Wrought-iron components can still be joined with traditional methods, such as riveting (with countersunk heads, unless rivets are part of the design), collaring (where hot iron strips are bent around abutting members), and hammer-welding (where members are forge melded without the flux used in oxy-acetylene or electric-arc welding). Robinson recommends the use of Type 304 stainless-steel bolts to reassemble restored fencing.

This ornate section of a bronze and wrought-iron gate came from the Dakota apartment building in New York City. It was restored in the Historical Arts & Casting shop in West Jordan, UT. .

However, mild steel often cannot perform like traditional wrought iron. Explains Bomkamp, "True wrought iron is composed of carbon molecules that align in long fibers somewhat like wood grain, which allow it to be worked repeatedly to make forms like scrolls and leaves." By comparison, she says wrought or mild steel, today's substitute, is composed of lots of random individual molecules that can be similarly worked up to a point. "This makes it act kind of like a paper clip; after you bend it a few times, it breaks."

Anchoring
Many iron fences start to suffer not from deterioration of the fence itself but from failure of the anchoring, typically into some sort of masonry. Where the fence or railing is anchored in stone — customary for exterior stairs and urban fences — the fence post or newel stanchion is traditionally "lead-set" — that is, placed in an oversize hole and filled with molten lead.

Howell says that, given the ever increasing concerns over environmental lead, Robinson Iron prefers instead to anchor with epoxy adhesives, such as the products made by Hilti anchoring systems. Either way, post and stanchion ends should be rust-proofed, and once set, the filler should be detailed to shed water, not collect it in the hole. Any moisture that finds its way into the buried iron — especially if the anchor hole creates a little reservoir -- will cause rust jacking that can spall or split the stone.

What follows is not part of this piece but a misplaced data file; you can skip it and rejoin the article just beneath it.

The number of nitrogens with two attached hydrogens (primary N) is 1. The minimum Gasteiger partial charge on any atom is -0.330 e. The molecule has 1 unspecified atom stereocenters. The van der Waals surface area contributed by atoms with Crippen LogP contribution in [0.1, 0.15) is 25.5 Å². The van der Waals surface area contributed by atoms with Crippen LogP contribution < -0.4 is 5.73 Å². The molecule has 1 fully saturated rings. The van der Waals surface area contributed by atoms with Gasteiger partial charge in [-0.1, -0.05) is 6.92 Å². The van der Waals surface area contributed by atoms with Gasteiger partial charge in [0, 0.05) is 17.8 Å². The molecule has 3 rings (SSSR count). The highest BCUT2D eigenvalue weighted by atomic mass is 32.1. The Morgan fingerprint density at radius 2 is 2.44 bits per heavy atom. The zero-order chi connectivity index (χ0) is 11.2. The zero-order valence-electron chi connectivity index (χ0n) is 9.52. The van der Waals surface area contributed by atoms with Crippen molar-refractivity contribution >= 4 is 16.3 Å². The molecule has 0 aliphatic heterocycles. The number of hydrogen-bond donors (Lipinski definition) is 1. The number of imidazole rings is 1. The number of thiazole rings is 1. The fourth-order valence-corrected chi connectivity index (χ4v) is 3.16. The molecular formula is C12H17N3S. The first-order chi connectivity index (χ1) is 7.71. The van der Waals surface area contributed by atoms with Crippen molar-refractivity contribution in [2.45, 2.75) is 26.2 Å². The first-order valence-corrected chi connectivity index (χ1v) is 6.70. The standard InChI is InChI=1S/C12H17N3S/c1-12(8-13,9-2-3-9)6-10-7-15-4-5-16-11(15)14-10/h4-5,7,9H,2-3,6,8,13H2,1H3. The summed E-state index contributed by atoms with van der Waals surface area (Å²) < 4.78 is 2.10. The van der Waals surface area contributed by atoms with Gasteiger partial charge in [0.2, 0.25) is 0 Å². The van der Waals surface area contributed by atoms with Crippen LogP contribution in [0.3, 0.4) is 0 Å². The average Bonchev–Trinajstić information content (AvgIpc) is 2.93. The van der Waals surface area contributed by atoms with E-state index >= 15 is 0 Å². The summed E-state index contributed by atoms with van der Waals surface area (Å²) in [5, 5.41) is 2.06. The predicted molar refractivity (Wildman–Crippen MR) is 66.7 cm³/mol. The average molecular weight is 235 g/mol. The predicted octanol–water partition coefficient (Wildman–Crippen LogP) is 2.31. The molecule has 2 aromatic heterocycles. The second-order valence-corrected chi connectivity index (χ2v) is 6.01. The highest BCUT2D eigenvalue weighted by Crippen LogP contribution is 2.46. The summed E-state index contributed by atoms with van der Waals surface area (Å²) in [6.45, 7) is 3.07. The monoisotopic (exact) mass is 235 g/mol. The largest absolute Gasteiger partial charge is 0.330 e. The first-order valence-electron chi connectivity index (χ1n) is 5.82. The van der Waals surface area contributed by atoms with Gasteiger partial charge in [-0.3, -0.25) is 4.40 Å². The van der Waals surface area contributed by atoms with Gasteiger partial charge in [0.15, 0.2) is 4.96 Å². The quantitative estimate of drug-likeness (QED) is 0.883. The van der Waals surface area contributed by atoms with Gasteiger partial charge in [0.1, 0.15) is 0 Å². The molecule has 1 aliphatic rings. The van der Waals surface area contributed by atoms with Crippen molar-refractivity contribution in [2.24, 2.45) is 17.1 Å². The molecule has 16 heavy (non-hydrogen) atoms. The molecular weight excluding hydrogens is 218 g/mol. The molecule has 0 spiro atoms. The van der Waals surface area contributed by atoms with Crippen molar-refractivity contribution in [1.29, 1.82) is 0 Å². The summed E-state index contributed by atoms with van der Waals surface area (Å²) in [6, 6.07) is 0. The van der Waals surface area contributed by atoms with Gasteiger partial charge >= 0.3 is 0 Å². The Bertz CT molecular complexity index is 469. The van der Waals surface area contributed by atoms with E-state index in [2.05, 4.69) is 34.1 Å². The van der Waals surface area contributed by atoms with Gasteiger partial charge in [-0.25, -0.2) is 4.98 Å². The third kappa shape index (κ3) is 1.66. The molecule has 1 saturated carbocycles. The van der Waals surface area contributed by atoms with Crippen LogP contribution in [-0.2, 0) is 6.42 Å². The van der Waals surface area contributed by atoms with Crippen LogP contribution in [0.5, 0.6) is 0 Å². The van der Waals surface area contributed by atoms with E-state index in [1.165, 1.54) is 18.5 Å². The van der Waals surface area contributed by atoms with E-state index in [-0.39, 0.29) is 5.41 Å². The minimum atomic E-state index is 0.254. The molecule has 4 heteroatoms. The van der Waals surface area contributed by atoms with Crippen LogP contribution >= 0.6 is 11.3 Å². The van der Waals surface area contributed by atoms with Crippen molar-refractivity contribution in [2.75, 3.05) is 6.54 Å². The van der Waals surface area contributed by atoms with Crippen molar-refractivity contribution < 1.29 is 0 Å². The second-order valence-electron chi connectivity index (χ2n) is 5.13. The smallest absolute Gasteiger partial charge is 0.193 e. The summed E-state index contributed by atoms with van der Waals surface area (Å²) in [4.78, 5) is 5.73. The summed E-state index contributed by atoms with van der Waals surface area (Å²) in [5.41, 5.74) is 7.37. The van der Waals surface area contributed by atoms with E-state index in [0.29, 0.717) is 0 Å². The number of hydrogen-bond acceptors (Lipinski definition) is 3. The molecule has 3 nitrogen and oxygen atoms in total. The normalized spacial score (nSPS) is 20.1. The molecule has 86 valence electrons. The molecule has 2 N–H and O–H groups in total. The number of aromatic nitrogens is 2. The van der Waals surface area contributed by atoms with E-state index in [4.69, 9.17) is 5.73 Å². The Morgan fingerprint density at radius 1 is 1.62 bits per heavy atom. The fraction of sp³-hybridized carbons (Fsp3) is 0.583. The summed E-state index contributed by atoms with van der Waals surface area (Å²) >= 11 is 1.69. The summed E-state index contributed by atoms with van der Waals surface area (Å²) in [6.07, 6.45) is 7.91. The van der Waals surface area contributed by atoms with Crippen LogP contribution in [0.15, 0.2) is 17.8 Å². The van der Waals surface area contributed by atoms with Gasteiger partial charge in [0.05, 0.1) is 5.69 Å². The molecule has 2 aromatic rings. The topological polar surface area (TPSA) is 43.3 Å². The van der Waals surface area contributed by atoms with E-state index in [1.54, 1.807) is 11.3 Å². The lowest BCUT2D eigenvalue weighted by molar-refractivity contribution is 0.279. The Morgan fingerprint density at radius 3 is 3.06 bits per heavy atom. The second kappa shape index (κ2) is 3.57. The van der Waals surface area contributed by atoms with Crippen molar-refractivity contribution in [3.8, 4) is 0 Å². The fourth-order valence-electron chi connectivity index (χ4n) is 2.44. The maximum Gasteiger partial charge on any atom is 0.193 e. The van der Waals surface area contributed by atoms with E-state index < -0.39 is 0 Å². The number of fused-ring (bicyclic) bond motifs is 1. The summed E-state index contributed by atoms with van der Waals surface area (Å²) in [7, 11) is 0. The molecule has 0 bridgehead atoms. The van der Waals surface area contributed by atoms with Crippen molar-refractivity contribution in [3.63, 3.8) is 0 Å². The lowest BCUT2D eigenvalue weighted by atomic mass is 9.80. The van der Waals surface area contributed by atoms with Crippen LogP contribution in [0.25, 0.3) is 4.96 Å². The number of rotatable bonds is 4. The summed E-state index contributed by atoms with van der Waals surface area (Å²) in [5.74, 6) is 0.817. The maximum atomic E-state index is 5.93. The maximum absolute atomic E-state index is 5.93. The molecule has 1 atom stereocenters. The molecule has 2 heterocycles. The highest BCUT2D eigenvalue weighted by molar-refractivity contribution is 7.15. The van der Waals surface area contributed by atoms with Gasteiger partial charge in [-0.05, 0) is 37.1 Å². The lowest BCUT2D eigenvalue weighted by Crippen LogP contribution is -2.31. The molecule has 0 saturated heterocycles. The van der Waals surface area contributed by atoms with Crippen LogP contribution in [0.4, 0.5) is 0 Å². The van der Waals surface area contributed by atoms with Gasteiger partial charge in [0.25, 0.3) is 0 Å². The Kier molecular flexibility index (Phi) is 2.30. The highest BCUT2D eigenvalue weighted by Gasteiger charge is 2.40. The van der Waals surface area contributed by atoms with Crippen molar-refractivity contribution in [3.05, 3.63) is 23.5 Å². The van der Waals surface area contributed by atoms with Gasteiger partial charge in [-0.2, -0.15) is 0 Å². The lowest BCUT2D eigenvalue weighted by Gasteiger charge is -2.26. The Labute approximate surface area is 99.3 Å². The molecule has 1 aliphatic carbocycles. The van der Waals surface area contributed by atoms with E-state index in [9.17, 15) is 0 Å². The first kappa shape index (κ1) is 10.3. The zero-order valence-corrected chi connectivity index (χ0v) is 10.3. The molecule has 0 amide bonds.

Many a cast-iron newel post is anchored by a central threaded rod that is okay where it enters the stone, but leaves the newel wobbly nonetheless. In these cases, tightening the nut or finial at the top, usually with gentle applications of penetrating oil, wire brushing, and a little heat from a torch, will often pull the newel back into place.

In contrast to wood fence posts that can be set directly in soil, freestanding iron fence posts must be set in concrete footings that extend below the frost line in order to withstand winter heaving. As Baird notes, "The key to ironwork maintenance is eliminating the conditions that caused the problems in the first place."


Gordon Bock, writer, architectural historian, technical consultant, and co-author of The Vintage House (www.vintagehousebook.com), lists his fall workshops and seminars at www.gordonbock.com.

 

Select Suppliers

Architectural Iron Company Milford, PA
www.architecturaliron.com

Historical Arts & Casting
West Jordan, UT
www.historicalarts.com

Robinson Iron
Alexander City, AL
www.robinsoniron.com

Stewart Iron Works
Covington, KY
www.stewartironworks.com

Building Technology Library

The online Building Technology Heritage Library from the Association for Preservation Technology International (APTI) is a collection of trade literature from the 19th and 20th centuries. It includes a number of catalogs on historic fencing. These architectural and construction trade catalogs and documents provide a rich history of architectural materials and styles. The library was launched in 2006 with a contribution from the Centre for Architecture in Montreal, and it continues to grow as new documents become available. For more information, go to http://archive.org/details/buildingtechnologyheritagelibrary.